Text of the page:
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A Yuma Resident Sustained Fatal Honey Bee Stings While Attempting To Remove A Nest From His Couch

A Yuma Resident Sustained Fatal Honey Bee Stings While Attempting To Remove A Nest From His Couch

Most fatal bee attacks in Arizona are perpetrated by Africanized honey bees, which are non-native pests that pose a public health threat within Arizona and surrounding states. Africanized honey bees, more commonly known as killer bees, emerge every spring in Arizona where they inflict deadly attacks on residents at least once per year. While it is understandable to assume that killer bees are responsible for most, if not all, fatal bee attacks in Arizona, it should be noted that honey bees also attack and kill residents in the state. For example, last week an Arizona man sustained hundreds of honey bee stings while he was attempting to remove an active honey bee hive from his outdoor couch. Sadly, the victim was unable to survive the numerous honey bee stings that he sustained during the attack.

Around 6:30 PM on April seventh, a 51 year old Yuma man, Epigmenio Gonzalez, was brought by paramedics into a hospital where he was pronounced dead on arrival in response to a swarm of bees that attacked and stung the man hundreds of times on his property. Once the local police arrived in response to an emergency call made from the man’s home, they found Gonzalez lying motionless on his front lawn. The paramedics, police and other authorities quickly noticed that Gonzalez’ whole body had been covered with the offending bees. Apparently, as Gonzalez had been removing the hive from his couch, the bees became agitated before aggressively attacking him. In addition to Gonzalez, a female at the scene also sustained numerous stings during her effort to come to the man’s rescue. She was transported to the Yuma hospital where she eventually made a full recovery. Several sheriff deputies and officials with Rural Metro also sustained several bee stings during the ordeal, but none of them sought medical attention. Several friends, family members, and fellow residents took to Facebook to grieve over the man’s death, but several other commenters took the opportunity to stress the importance of seeking a trained pest control professional to remove the bees safely.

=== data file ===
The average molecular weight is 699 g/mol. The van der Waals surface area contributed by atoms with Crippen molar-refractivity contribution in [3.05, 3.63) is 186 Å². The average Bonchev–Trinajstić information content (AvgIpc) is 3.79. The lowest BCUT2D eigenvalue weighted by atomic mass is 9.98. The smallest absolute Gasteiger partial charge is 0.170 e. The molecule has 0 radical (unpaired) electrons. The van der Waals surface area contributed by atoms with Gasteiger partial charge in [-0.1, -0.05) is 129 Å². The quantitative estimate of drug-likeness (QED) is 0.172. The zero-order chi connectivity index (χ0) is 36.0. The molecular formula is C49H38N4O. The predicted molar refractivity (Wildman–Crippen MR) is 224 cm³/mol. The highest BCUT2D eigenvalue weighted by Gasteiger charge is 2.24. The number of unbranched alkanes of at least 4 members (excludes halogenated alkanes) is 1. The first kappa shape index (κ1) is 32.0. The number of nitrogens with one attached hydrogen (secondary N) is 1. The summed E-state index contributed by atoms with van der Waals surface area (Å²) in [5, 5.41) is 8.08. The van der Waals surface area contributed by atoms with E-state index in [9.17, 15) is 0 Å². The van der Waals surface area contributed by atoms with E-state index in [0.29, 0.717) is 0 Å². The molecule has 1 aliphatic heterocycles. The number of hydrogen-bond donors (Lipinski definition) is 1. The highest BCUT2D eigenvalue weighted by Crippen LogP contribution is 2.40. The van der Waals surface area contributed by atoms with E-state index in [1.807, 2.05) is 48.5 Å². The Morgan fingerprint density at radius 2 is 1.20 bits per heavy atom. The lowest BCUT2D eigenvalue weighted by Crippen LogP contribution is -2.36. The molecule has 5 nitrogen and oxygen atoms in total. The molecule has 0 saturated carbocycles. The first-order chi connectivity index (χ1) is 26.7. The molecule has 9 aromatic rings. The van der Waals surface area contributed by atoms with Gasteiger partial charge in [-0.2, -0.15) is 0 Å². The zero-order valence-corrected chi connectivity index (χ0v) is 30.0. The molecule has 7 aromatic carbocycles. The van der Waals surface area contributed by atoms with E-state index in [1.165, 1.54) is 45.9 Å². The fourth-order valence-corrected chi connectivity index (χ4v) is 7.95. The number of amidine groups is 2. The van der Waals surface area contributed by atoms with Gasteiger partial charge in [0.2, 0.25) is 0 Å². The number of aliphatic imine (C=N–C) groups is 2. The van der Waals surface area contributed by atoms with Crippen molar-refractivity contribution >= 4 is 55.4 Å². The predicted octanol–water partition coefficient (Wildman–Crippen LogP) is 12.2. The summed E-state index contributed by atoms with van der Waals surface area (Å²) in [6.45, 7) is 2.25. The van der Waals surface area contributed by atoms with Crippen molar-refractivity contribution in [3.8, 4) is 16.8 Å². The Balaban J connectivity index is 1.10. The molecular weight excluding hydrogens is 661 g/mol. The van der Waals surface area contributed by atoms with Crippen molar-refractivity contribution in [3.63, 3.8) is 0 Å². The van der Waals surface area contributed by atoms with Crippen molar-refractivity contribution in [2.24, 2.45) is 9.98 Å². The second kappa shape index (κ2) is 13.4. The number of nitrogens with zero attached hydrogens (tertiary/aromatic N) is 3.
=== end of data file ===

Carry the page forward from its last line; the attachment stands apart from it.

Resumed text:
Were you aware that honey bees can be deadly to non-allergic individuals?

 

 

 

 

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When Are Individuals Attacked By Bee Swarms? How Many Different Ways Can A Person Die From Bee Stings?

When Are Individuals Attacked By Bee Swarms? How Many Different Ways Can A Person Die From Bee Stings?

Most people who are attacked and stung by bees did not anticipate having a bee encounter before falling victim to an attack. It is not uncommon to read news stories during the summer about people being attacked and stung repeatedly by swarming bees. When it comes to attacks by stinging insects, bees, yellowjackets and hornets are the most common culprits. Although yellowjackets and hornets are more aggressive than honey bees, the Africanized honey bee, or the killer bee as it is more commonly known, causes numerous deaths in America each year.

Every year in the United States, more than 220,000 visits to the emergency room occur in response to attacks from bees and wasps, as hornets and yellowjackets are technically wasp species. Of these 220,000 annual attack victims, 60 die as a result of the venomous stings they sustained. Obviously, the vast majority of bee attacks on humans occur outdoors, and people with outdoor occupations are the most common victims of bee attacks. Also, people who indulge in regular outdoor hobbies, such as gardening, amatuer beekeeping, and farming are at a high risk of falling victim to bee attacks as well. Of course, people with bee allergies are at a high risk of dying from bee attacks, even if they have an Epipen on them at the time of an attack.